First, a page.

7 Things To Know Before Getting A Collie Puppy

Collies are one of the most unique and easily recognizable dog breeds in the world. They are sometimes confused with Border Collies by name only but the two breeds are very distinct physically and in some of their personality traits.

7 Things To Know Before Getting A Collie Puppy

What makes Collies special, however, and are they a good option for your family? Let’s take a look!

What are the key characteristics that make Collies special?

Native to Scotland, the Collie breed has a similar origin to the Border Collie breed which originated on the border of Scotland and England. Both breeds are herding dogs too so they share similar levels of intelligence, physicality, and social traits.

The coats of both Collies and Border Collies also include a mixture of white and black colors but that’s where the similarities end. Collies tend to have a much longer, smoother, and straight coat and they often include brown, light brown, and beige colors too.

Collies are also a bit bigger than Border Collies with a height of 22 to 26 inches (56 to 66 cm) and a weight of 50 to 70 pounds (23 to 32 kg). Collies also have a very different facial structure with a longer and narrower snout that’s very unique to the breed.

All this is nice and all but is the Collie breed suitable for you? Here’s a breakdown of the 7 main things you’d want to know before getting a Collie.

The 7 things you should know before getting a Collie

1. Collies are exceptionally intelligent

Yes, dogs are intelligent in general. Herding breeds, in particular, are always intelligent as they have been bred specifically to perform complex tasks with no supervision.

Not all dogs are created equal, however.

Collies are inarguably one of the most intelligent dog breeds in the world. In fact, many Collie owners believe that their dogs have an almost supernatural level of intelligence!

Have you watched the 1950s Lassie TV series or the 1943 Lassie Come Home movie? Both of them tell the story of a family Collie dog called Lassie who is so intelligent and fantastically sensitive that she can sense when her owner’s child is in trouble and runs off to find and save him.

And that tends to be the experience shared by most Collie owners – these dogs are extremely intelligent, very intuitive, and outright wise in their later years in terms of understanding our thoughts and feelings.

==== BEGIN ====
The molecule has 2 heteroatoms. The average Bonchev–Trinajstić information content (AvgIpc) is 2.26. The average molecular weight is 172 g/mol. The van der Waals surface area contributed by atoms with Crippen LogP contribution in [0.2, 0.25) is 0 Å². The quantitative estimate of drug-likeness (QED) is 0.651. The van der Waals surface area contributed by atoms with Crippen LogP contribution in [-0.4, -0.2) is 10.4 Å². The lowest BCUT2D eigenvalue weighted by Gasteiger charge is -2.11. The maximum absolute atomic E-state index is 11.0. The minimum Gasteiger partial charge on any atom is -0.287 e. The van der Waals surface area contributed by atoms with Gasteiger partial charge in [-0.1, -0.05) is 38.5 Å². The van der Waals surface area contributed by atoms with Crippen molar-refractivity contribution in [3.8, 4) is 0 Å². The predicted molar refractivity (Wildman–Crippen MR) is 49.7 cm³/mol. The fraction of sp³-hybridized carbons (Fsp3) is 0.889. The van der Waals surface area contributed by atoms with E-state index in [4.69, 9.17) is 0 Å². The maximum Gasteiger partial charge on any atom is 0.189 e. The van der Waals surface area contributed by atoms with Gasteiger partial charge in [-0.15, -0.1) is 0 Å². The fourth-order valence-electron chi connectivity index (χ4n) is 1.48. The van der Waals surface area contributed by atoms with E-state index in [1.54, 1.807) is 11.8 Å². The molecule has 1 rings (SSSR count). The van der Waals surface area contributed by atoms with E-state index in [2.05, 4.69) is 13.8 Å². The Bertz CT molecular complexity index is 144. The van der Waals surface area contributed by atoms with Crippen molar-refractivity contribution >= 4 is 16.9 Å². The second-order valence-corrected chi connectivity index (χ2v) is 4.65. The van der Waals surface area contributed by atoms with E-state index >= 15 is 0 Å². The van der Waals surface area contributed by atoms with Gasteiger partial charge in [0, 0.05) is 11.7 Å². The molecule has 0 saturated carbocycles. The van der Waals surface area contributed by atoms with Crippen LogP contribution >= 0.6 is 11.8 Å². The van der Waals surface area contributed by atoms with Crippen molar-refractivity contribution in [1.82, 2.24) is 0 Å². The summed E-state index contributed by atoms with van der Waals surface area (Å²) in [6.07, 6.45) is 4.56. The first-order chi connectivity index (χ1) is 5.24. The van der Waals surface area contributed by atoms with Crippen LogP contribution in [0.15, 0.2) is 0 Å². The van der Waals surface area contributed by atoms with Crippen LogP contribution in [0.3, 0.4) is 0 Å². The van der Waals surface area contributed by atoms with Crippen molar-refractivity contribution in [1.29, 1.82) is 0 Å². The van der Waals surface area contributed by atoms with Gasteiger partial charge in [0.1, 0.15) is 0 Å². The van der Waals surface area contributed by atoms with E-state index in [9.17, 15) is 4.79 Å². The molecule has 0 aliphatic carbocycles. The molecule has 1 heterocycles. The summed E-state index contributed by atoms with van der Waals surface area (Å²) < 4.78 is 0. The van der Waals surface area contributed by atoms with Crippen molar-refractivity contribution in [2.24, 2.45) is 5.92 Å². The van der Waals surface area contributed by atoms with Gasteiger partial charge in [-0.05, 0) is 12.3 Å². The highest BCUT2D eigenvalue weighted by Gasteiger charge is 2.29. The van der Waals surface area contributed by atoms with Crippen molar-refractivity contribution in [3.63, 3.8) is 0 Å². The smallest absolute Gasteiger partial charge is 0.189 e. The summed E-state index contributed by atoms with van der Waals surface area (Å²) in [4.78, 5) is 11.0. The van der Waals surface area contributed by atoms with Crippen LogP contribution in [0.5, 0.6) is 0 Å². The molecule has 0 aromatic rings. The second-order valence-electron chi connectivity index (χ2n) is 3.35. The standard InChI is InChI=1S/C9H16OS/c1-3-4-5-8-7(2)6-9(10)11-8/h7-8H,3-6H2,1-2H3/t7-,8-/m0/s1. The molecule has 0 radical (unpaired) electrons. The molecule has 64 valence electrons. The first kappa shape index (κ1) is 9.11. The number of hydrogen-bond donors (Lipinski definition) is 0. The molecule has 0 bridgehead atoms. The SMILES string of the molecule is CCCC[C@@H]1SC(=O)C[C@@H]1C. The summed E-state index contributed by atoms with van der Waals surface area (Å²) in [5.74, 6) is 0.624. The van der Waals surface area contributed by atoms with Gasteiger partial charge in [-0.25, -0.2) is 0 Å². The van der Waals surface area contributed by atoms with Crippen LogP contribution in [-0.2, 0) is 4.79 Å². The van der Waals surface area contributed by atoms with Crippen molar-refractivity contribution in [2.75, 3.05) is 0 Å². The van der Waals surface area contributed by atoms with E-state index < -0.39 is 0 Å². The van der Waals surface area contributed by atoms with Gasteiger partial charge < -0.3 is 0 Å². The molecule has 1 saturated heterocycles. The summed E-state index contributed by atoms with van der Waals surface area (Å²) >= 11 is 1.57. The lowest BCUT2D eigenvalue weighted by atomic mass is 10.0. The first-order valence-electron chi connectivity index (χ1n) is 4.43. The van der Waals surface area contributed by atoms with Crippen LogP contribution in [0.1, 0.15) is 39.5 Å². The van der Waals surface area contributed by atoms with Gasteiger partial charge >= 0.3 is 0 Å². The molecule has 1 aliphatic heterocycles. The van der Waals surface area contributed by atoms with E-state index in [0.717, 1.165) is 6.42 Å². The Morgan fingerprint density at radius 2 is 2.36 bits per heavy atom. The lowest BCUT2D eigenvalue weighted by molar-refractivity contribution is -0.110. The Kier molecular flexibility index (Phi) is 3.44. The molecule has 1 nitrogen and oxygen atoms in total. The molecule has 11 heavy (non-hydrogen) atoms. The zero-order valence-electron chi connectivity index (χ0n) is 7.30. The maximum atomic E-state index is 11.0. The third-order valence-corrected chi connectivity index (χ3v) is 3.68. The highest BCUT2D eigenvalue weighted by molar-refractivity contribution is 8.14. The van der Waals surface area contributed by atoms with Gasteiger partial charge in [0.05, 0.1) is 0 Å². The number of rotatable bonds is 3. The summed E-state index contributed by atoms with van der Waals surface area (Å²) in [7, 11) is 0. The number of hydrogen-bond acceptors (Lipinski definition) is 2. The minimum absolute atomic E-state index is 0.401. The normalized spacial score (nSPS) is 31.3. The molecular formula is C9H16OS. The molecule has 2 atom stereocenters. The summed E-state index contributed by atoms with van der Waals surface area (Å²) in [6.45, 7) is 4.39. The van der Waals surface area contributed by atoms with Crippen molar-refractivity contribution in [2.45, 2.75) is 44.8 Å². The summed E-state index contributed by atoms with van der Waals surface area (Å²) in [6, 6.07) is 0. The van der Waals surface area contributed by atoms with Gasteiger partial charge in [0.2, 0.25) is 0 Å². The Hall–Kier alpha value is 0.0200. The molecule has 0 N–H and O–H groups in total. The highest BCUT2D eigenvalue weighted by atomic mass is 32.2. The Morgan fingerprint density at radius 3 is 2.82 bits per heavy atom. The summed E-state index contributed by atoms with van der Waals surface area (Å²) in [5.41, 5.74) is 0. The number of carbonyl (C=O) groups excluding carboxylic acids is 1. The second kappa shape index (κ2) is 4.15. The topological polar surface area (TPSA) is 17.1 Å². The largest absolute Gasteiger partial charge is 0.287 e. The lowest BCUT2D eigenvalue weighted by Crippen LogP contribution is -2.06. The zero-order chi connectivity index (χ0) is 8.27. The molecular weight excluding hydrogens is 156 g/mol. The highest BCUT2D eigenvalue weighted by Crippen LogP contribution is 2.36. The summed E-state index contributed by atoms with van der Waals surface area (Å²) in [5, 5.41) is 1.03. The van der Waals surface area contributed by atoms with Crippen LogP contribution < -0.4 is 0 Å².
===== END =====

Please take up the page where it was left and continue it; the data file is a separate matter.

What does this mean for you, as a Collie owner, however?

It means that the Collie is the perfect breed if you want a smart pet that you can teach and interact with.

However, it also means that you have to do those things – smart dogs like the Collies need to use their very capable brains for new mental challenges every day or they can grow bored, depressed, and unruly.

2. This breed is very easy and fun to train

High intelligence means that the dog is going to be easy to train, right?

Not really, many intelligent dog breeds are actually a pain to train because they’re also stubborn and self-determined.

That’s not the case with Collies, however!

Collies offer the near-perfect balance of intelligence, trust, obedience, and loyalty. This makes them a very fun and easy dog breed to train and play with, as well as a fantastic herding dog.

3. Collies are very gentle, loving, and protective toward their families

We often view all dogs are gentle and loving but there’s a scale to that – some dogs are very much individuals and love their personal space.

Not the Collie.

These large furry beauties love their human families and want to always be in our presence! Actually, scratch that, they need to always be in our presence.

And while that is absolutely awesome for people who want to spend time with their pets, it also presents a problem – Collies don’t do well when left alone at home or in the yard for extended periods of time.

So, if you work outside of the home and there are no family members that stay at home at that time, your Collie won’t be happy. There are several things you can do to try and mitigate this problem:

  • Hire a dog walker to walk your Collie when you’re at work.
  • Get a second dog or another pet for your Collie to interact with.
  • Get your Collie lots of interesting and complex puzzle toys to play with while you’re at work.
  • Give your dog a ton of attention and playtime while you’re home so that he or she can just nap happily when you’re away.
  • All of the above. No, really, Collies are so social that you might have to do all of the above to keep them calm and happy.

Or, just go for a different breed if you don’t spend enough time at home every day.

4. This breed gets along perfectly with kids and other pets

All of the above should have made this clear but it bears pointing out – Collies are phenomenal with kids, other dogs, and even other pets.